[Haskell-cafe] Re: Why purely in haskell?

Luke Palmer lrpalmer at gmail.com
Mon Jan 14 20:37:26 EST 2008

On Jan 15, 2008 12:29 AM,  <jerzy.karczmarczuk at info.unicaen.fr> wrote:
> Ben Franksen writes:
> > jerzy.karczmarczuk at info.unicaen.fr wrote:
> ...
> >> Does *MATH* answer the question what is: (0/0)==(0/0) ? Nope!
> >
> > Exactly. So why try to give an answer in Haskell? MATH says: the
> > expression 0/0 is undefined, thus comparing (0/0)==(0/0) is undefined,
> > too. I would expect Haskell to say the same.
> I don't know whether you are serious, or you are pulling my leg...
> Let's suppose that it is serious.
> When math says that something is undefined, in my little brain I understand
> that there is no answer.
> NO answer.

I'm not sure if I'm agreeing or disagreeing with you here.  Depends on exactly
what you mean by no answer.

When I was a TA for calculus 2, students were presented with something like the
following problem:

  Find the limit:

    lim  (sin x / x)

And proceeding, they would reduce this to:

   sin 0 / 0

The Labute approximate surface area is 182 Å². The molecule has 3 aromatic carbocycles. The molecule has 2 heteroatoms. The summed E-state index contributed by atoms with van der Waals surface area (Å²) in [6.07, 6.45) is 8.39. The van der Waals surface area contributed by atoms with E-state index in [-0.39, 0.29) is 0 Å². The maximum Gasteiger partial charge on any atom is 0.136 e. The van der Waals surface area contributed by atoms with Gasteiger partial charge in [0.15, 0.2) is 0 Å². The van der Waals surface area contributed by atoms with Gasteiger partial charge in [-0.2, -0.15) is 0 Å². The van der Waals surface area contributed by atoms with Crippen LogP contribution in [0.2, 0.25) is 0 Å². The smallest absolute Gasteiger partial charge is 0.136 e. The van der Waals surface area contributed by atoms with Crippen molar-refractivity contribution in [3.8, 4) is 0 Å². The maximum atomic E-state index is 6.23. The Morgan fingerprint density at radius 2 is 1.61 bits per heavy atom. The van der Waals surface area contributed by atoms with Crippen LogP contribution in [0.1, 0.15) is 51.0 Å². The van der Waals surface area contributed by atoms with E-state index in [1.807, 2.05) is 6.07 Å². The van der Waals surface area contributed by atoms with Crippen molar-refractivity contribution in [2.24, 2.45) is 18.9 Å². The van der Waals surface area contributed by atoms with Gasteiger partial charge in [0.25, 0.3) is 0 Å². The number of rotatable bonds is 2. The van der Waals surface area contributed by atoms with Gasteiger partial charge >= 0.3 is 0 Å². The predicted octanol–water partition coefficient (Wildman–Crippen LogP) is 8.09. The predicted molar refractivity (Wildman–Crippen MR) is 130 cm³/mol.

0 / 0

Look in the book that said "0/0 is undefined", and write "undefined"
on the paper
as if that were the answer.

For the calculus uninclined (I figure that is a vast minority on this list), the
answer is 1.  In that case, undefined meant "you did the problem
wrong".  And the
error was precisely when they wrote 0 on the bottom of the division sign.

To me, when math says "undefined"... let me stop there.  Math doesn't
say "undefined".
Instead, when mathematicians say "undefined", they usually mean not
that the question
has no answer, but that the question you're asking doesn't even make
sense as a question.
For example, division is only defined when the denominator is not 0.
Asking what the
answer to "0/0" is is like asking "what happens when I move the king
across the board in
chess?". That operation doesn't even make sense with those arguments.

However, Haskell is not blessed (cursed?) with dependent types, so it
is forced to
answer such questions even though they don't make sense.  But looking to math
(at least with a classical interpretation of numbers) is just not going to work.

Personally, I loathe the existence of NaN and +-Infinity in floating
point types.
Someone here made an enlightinging point encouraging us to think of
floating point
numbers not as numbers but as intervals.  That makes me slightly more
okay with the
infinities, but NaN still bugs me.  I'd prefer an error: Haskell's way
of saying "you
did the problem wrong".  That would be most useful in the kinds of
things I do with
floating point numbers (games).  But there are probably other areas
where the IEEE
semantics are more useful.

Well... that paragraph was just a long-winded way of saying "I have an
opinion, but
I don't think it's very important...".


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